Keynes and the Classical Economists
6500 WordsOct 6th, 201026 Pages
Keynes and the Classical Economists: The Early Debate on Policy Activism
LEAR N I NG OBJ ECTIVE S 1. Discuss why the classical economists believed that a market economy would automatically tend toward full employment. 2. Explain why Keynes rejected the views of the classical economists. 3. Compare the views of Keynes and the classical economists with regard to the proper role of government.
s you discovered in Chapter 10, unemployment and inflation impose costs on our society. Today, many Americans assume that it is the federal government’s responsibility to reduce those costs by combating unemployment and inflation when they occur. But the issue of government intervention to combat macroeconomic problems provokes sharp disagreement…show more content…
But the classical economists did not see saving as a problem. Saving would not cause a reduction in spending because businesses would borrow all
Keynes and The Classical Economists: The Early Debate on Policy Activism
Say’s Law: Supply Creates Its Own Demand aid for resou 0 is p rce $10 s
t on goods and
If all the income created in the act of producing output is spent by households, supply will have created its own demand, and all the output will be sold.
the saved money for investment—the purchase of capital goods, such as factories and machinery. Why were the classical economists so sure that the amount households wished to save would equal the amount businesses wanted to invest? Because of interest rates. In the classical model the interest rate is determined by the demand for and supply of loanable funds, money available to be borrowed. If households desired to save more than investors wanted to borrow, the surplus of funds would drive down the interest rate. Because the interest rate is both the reward households receive for saving and the price businesses pay to finance investment, a declining interest rate would both discourage saving and encourage investment. The interest rate would continue to fall until the amount that households wanted to save once again equaled the amount businesses desired to invest. At this equilibrium interest rate there would be no uninvested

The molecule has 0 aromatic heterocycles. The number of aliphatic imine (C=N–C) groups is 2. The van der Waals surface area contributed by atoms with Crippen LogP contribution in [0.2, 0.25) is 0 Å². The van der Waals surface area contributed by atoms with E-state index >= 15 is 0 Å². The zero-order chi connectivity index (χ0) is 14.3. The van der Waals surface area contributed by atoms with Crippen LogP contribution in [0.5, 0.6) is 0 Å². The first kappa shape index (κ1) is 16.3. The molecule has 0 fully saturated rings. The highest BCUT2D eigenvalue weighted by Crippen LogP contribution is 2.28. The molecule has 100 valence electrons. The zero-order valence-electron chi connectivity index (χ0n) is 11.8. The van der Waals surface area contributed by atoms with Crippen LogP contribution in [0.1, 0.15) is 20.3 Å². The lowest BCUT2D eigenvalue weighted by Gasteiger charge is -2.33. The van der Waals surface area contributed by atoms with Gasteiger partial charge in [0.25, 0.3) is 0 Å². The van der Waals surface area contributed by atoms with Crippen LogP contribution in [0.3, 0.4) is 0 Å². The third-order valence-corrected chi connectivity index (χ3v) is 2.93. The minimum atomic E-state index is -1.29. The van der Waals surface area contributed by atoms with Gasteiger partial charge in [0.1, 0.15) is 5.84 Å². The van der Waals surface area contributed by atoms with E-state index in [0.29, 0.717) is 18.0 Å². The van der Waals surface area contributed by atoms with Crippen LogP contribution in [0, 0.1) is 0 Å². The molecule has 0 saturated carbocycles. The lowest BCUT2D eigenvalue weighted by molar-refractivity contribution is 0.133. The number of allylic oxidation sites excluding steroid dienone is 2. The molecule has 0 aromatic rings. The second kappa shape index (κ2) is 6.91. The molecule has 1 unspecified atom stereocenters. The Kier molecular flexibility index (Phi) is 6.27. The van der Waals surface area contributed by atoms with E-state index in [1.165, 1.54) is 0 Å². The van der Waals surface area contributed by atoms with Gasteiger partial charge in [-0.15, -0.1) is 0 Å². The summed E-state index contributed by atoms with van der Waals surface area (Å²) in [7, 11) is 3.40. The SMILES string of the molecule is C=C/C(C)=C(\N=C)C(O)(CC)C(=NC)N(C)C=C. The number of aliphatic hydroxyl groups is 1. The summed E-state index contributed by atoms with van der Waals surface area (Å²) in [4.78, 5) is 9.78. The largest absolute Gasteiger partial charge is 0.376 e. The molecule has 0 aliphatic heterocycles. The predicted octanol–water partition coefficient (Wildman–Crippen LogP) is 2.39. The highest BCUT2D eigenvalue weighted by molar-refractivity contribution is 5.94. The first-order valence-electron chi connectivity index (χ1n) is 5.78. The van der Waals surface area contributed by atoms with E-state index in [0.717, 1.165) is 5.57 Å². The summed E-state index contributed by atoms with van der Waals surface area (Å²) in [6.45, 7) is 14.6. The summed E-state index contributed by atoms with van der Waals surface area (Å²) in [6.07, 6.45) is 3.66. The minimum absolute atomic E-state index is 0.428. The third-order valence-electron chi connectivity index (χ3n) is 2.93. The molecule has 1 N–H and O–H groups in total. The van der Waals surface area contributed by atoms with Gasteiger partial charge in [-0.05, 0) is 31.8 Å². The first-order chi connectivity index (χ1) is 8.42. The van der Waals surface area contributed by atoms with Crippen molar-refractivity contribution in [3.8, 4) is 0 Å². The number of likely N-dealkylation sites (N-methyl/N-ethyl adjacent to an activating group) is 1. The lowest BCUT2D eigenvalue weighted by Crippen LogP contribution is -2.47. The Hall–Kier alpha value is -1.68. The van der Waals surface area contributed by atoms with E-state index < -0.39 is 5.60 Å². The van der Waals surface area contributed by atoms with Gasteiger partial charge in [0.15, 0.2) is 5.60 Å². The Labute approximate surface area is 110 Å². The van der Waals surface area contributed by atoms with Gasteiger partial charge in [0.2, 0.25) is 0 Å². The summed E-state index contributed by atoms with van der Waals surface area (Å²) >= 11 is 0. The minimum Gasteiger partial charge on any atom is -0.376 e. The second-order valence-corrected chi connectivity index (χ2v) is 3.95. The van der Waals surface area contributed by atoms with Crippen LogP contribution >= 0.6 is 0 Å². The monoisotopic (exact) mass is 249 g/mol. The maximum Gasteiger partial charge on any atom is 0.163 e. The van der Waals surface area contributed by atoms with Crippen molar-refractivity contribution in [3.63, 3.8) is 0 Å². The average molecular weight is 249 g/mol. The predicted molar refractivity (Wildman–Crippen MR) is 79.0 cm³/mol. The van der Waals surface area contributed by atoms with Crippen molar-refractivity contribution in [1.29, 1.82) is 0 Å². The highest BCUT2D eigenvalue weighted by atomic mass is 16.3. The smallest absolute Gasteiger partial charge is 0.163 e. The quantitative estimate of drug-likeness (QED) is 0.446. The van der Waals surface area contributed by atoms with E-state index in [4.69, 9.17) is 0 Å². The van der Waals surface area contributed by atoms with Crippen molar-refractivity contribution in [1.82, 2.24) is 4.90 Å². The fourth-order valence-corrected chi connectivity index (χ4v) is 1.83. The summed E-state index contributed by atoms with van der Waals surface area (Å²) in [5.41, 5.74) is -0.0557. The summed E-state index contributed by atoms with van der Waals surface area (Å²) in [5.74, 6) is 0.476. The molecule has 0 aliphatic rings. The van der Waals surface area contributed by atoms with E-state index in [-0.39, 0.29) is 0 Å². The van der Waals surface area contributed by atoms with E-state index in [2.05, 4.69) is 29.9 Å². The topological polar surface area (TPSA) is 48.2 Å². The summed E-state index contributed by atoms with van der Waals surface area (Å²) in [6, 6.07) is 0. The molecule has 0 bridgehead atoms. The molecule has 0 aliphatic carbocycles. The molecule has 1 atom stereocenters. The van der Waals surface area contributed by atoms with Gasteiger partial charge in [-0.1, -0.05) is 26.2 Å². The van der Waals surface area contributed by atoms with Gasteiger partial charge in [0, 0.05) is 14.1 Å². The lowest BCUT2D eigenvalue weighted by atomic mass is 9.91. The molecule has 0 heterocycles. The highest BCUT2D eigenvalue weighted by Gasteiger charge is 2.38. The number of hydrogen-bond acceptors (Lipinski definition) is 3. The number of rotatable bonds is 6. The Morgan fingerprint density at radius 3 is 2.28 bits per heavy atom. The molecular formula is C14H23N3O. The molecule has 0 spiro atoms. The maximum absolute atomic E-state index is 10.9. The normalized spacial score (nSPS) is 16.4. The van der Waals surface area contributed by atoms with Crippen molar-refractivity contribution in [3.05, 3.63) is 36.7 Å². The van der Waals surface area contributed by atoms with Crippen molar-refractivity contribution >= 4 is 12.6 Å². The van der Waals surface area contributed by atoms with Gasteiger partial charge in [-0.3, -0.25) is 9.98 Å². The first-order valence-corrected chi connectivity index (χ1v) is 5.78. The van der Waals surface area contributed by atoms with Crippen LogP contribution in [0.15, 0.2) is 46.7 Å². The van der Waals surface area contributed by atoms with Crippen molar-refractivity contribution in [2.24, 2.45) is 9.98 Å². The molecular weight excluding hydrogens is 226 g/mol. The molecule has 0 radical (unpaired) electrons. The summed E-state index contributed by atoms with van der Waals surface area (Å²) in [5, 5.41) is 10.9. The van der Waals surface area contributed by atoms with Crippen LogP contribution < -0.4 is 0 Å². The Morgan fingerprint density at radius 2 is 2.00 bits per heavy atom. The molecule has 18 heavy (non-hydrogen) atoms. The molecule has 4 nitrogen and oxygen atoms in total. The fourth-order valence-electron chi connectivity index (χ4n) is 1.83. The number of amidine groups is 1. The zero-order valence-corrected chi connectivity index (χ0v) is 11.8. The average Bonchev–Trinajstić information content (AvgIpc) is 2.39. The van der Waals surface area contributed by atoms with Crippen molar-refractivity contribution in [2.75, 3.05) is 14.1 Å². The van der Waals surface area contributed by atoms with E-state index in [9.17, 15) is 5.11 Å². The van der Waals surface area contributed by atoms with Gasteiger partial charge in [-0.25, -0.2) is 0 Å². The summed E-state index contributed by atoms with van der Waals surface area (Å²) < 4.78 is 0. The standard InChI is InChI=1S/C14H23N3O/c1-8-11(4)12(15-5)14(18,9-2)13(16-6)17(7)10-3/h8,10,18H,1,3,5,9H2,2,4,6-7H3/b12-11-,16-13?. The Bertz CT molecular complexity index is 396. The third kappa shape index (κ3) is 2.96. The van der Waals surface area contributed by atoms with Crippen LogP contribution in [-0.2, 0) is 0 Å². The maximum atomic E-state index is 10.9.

Economics studies the monetary policy of a government and other information using mathematical or statistical calculations. Fiscal information is analyzed in order to make judgments and inferences from the information provided. There are two economic schools of thought which take different approaches to the economic study of monetary policy, consumer behavior and government spending. Basic Theory (Paragraph 2):
This paragraph outlines major some of the differences between Classical and Keynesian economic theories. Classical theorist were rooted in the concept of Laissez faire market which requires little to no government intervention and allows individuals to make decisions, unlike Keynesian economics, where the public and government is heavily involvement in the decision making process in regards to economics. Classical economists also used the value of objects to determine prices in the market unlike Keynesians who believed that the demand was what influenced the market. Keynesians also relies heavily on the theory that the nation’s monetary policy can affect a company’s economy. Government Spending (Paragraph 3):
Classical economists do not believe that government spending has a major impact on the nation’s economic growth, yet that consumer spending and business investments had more of an impact. Classical economists believed that government spending would stunt the economy’s growth by increasing the public sector and decreasing the private sector. In contrast, Keynesian economist did in fact believe that consumer spending and business investments helped the economy, but also believed that government spending played an important role in boosting and could possibly even take the place of the former and still continue to result in economic growth. Short vs. Long-term Affects (Paragraph 4):
Classical economists focused on creating long term solution for economic problems. They take into account the effects of inflation, government regulation, taxes. They also consider how current policies and new economic theory will distort the free market environment. Keynesian economics focus more on immediate results in economic theories. Keynesians focus on short-term needs as well as policies, and consider how the result can affect the economy immediately.